On the road to the border

Orange River

Namibia reminded me a lot of Australia where I have lived for several years. They both are very sparsely populated countries, with these endless roads that get lost into the nowhere of the blue skies constantly above you.

The main highways were all in good conditions, which as I said allowed us to drive very fast. We also took some dirty roads, around 300km in total, to reach Walvis Bay, on the Atlantic Coast. Walvis has a very unique vibe: it’s a decent sized town in the middle of nowhere and an important port. The city is made of german-style buildings as the Germans colonized the land now called Namibia, also committing a large amount of massacres against the local population at the beginning of last century.

Walvis Bay is basically a dot on endless strip of beaches that cover all of the country’s coastline. Very wild and somewhat melancholic, they go on forever. Unfortunately It was way too cold to enjoy a swim.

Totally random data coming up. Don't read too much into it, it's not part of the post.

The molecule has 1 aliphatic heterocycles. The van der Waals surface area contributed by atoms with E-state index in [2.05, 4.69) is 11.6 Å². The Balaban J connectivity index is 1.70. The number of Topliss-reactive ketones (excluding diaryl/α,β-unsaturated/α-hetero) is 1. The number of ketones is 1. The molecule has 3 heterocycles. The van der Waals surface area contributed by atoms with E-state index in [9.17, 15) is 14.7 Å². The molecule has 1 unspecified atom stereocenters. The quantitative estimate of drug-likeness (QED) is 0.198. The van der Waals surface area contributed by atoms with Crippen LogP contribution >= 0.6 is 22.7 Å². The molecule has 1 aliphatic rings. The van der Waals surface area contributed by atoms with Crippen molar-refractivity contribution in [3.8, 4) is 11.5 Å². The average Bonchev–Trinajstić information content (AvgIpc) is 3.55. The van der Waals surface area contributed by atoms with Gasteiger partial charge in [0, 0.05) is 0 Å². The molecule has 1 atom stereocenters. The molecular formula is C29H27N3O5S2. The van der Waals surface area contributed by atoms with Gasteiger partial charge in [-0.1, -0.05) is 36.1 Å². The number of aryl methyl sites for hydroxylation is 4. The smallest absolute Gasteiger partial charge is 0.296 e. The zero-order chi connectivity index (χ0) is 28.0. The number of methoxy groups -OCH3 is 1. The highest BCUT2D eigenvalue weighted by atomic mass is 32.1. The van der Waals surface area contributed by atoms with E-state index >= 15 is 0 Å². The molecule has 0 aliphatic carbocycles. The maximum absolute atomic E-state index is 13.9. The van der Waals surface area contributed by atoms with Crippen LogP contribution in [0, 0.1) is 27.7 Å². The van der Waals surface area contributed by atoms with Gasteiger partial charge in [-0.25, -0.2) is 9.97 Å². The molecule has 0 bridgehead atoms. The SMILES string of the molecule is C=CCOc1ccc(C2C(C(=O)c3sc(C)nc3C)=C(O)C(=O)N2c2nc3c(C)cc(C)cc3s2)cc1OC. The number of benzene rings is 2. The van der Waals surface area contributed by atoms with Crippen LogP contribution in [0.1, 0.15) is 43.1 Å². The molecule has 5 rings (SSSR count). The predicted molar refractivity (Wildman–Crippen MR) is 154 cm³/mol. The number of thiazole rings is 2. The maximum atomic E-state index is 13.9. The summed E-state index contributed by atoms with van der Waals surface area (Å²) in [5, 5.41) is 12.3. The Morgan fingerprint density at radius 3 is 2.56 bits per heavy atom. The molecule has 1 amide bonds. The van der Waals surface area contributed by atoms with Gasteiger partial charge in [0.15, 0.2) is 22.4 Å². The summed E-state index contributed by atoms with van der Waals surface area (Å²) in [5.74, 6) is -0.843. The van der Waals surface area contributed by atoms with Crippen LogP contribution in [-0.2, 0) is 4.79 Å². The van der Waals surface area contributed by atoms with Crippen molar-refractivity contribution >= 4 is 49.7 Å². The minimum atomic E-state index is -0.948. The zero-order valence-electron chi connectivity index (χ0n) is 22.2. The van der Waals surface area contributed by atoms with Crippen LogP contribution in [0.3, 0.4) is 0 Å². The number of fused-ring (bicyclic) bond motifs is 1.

Wild Namibian Sunset

One of the most famous pictures of Namibia is Sossusvlei, with its gigantic red sand dunes and the solitary trees, making it one of the most recognizable landscapes in the world.The place really is breathtaking. All around there are enormous sand dunes, and we promised ourselves we would hike one of the highest ones the morning after to see the sunrise.

Of course we woke up late, and to make it in time we ran at 150km/h the few miles to the dune, at the tune of Hans Zimmer epic music at the maximum volume that I had prepared for the occasion. Hiking was tough, but we made it in time to greet the sun.

In Sossusvlei itself, where the dead trees now stand, there used to be a small lake, with plants coming out of the water in an explosion of life. Now only the skeletons of those past times are left, crowded by tourists from every corner of the world armed with selfie sticks and reflex cameras.

We briefly passed through Windhoek. The capital has 300.000 of the country’s 2 million population, and it’s a modern and relatively vibrant city, although there is not that much to do.